No one was born knowing how to bike around traffic or how to drive around bicycles. Most of us weren't taught these, either.

In 2005, the first year I almost exclusively bicycled for transportation, I found myself riding home in the dark more than once. That didn’t bother me, except for one street that was narrow, bordered on both sides by steep drop-offs of 100 feet or more with intermittent guard rails, and completely unlit.

In those early days, I biked on the sidewalk because I thought that’s where you were supposed to ride a bike. It snowed the week of Thanksgiving and I navigated the slushy roads and sidewalks until I got to that very dark stretch. I was scared that I might slip on the slush and fall off the precipice into the creek far below, so I took to the street.

That weekend a drunk driver lost control, drove over the sidewalk, crashed through the flimsy rail, flew over the precipice, and collided with a tree. Between the broken rail and the memorial flowers stapled to the tree I was even more scared to bike that segment in the dark. So I got my first set of bike lights.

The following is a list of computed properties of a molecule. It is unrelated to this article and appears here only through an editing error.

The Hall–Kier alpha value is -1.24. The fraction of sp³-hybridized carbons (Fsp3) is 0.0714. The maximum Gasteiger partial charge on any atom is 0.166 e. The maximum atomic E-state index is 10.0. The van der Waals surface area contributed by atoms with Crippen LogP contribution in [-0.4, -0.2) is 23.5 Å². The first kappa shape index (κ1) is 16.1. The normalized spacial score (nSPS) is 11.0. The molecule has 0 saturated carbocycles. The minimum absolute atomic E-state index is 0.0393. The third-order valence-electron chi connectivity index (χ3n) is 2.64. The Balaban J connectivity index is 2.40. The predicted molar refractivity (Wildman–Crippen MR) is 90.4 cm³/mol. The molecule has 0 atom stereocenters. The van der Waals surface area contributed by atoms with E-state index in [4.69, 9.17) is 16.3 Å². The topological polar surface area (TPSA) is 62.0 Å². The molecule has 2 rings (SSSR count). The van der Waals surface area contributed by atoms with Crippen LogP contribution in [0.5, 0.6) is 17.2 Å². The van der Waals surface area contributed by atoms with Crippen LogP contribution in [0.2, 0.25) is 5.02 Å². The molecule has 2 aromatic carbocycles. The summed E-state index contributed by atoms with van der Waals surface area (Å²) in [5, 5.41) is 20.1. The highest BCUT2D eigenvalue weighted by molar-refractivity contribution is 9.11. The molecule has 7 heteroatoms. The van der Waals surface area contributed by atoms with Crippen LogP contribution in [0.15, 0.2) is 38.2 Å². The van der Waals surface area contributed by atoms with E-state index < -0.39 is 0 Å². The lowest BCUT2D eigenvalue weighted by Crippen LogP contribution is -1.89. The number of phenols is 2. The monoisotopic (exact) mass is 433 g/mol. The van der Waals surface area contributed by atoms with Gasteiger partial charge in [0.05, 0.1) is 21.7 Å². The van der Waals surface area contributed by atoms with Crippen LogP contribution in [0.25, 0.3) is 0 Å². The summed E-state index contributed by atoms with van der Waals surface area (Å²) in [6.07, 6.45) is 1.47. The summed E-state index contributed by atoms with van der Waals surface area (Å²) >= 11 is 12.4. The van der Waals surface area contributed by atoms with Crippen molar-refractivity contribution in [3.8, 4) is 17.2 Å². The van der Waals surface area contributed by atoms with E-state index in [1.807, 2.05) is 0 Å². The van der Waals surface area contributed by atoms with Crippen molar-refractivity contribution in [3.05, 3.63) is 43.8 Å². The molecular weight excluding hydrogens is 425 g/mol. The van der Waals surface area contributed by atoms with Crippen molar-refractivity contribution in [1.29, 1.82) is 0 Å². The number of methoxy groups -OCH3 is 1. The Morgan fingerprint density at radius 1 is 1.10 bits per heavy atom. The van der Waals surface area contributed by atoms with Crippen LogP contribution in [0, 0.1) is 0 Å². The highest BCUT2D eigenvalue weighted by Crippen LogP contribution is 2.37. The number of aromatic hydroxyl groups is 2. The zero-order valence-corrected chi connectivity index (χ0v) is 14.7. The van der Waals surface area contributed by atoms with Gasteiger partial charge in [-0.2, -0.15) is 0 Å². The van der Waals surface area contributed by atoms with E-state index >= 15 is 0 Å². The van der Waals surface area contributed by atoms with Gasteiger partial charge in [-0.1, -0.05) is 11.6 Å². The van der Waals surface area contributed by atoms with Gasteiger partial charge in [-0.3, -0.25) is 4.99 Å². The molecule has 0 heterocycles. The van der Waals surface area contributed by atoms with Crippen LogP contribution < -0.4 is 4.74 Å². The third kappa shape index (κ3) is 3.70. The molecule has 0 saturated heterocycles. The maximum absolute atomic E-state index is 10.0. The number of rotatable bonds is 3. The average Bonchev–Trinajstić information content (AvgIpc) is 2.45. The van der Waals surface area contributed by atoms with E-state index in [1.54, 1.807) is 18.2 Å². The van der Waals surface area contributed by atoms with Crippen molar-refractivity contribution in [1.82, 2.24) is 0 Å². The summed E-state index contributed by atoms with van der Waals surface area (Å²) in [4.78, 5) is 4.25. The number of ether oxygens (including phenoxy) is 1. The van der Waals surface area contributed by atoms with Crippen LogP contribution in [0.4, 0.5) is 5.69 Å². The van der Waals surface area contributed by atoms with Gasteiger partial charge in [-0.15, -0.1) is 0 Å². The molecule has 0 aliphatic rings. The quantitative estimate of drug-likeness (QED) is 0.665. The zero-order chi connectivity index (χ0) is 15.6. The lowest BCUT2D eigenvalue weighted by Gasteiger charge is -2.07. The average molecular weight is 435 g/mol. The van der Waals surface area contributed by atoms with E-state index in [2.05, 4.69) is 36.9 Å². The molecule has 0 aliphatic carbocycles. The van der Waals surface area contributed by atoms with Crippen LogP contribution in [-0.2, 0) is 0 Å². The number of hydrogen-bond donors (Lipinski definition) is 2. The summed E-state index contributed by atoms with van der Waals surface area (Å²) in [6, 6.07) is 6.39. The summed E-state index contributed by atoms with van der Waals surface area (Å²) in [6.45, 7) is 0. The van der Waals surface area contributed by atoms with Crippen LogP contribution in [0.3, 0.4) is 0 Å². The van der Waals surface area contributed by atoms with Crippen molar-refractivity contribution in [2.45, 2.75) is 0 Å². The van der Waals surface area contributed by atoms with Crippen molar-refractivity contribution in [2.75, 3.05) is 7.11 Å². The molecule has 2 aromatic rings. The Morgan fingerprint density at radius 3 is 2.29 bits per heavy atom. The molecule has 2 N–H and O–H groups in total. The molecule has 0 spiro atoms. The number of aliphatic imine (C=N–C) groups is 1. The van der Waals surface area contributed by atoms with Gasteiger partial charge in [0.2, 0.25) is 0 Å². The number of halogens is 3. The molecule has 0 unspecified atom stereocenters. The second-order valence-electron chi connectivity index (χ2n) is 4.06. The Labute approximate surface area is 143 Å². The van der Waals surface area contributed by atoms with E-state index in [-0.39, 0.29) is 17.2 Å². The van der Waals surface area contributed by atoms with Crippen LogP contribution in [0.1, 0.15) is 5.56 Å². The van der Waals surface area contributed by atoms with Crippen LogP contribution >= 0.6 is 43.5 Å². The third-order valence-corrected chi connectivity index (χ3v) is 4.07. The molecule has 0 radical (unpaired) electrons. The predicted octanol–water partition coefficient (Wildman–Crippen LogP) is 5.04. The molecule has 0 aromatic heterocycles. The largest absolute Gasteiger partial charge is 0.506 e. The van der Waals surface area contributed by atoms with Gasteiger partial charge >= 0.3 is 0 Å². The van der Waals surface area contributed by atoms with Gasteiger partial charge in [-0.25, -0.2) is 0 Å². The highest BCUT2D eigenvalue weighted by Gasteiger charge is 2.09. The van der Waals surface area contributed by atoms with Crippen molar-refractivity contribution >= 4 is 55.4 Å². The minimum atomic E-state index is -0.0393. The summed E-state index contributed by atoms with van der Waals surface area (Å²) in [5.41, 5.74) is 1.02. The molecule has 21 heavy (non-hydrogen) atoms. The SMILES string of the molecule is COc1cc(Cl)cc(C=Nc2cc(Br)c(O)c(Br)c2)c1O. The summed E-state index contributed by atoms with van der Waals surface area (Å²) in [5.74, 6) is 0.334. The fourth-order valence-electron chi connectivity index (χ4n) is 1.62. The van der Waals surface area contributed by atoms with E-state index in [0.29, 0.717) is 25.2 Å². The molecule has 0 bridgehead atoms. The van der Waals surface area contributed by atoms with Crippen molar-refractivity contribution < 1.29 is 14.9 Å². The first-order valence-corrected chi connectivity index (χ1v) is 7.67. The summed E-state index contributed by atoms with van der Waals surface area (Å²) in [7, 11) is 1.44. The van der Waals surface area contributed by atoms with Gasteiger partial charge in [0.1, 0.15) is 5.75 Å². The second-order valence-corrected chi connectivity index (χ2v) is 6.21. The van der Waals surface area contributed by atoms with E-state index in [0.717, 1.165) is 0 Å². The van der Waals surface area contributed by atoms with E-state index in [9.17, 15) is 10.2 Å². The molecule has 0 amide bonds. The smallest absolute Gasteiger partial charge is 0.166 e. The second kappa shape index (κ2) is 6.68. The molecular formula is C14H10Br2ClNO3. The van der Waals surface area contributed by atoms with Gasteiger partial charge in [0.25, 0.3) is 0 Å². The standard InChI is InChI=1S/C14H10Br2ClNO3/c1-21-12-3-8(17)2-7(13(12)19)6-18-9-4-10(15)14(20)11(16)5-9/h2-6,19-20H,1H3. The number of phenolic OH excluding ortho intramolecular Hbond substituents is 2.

I thought the lights were entirely inadequate because they failed to light up the street sufficiently for me to see. That’s when I learned that the most important purpose of bike lights is not for me to see the street, but to make me visible to other vehicles.

It’s hard to believe now that I was once so stupid as to ride in the dark without lights, and that I thought lights were only necessary if I couldn’t see my path. It’s good to tell this story, and remind everyone that when it comes to bicycles, nearly everyone is inexperienced. We make mistakes. Bicyclists ride on sidewalks and without lights because they don’t know better. Motorists make mistakes like right hooks and left hooks and insufficient passing distance because they don’t know better. We become experienced, and we learn how to bike with traffic and how to drive around bicycles.

With experience, I learned about bike lights and sidewalks and assertive lane position, and then I took Traffic Skills 101 which confirmed what I’d learned and taught me much more. As more people bicycle, motorists and bicyclists will gain experience. I was lucky, and learned my lessons without injury. I hope my articles will help many bicyclists and motorists learn these same lessons without injury.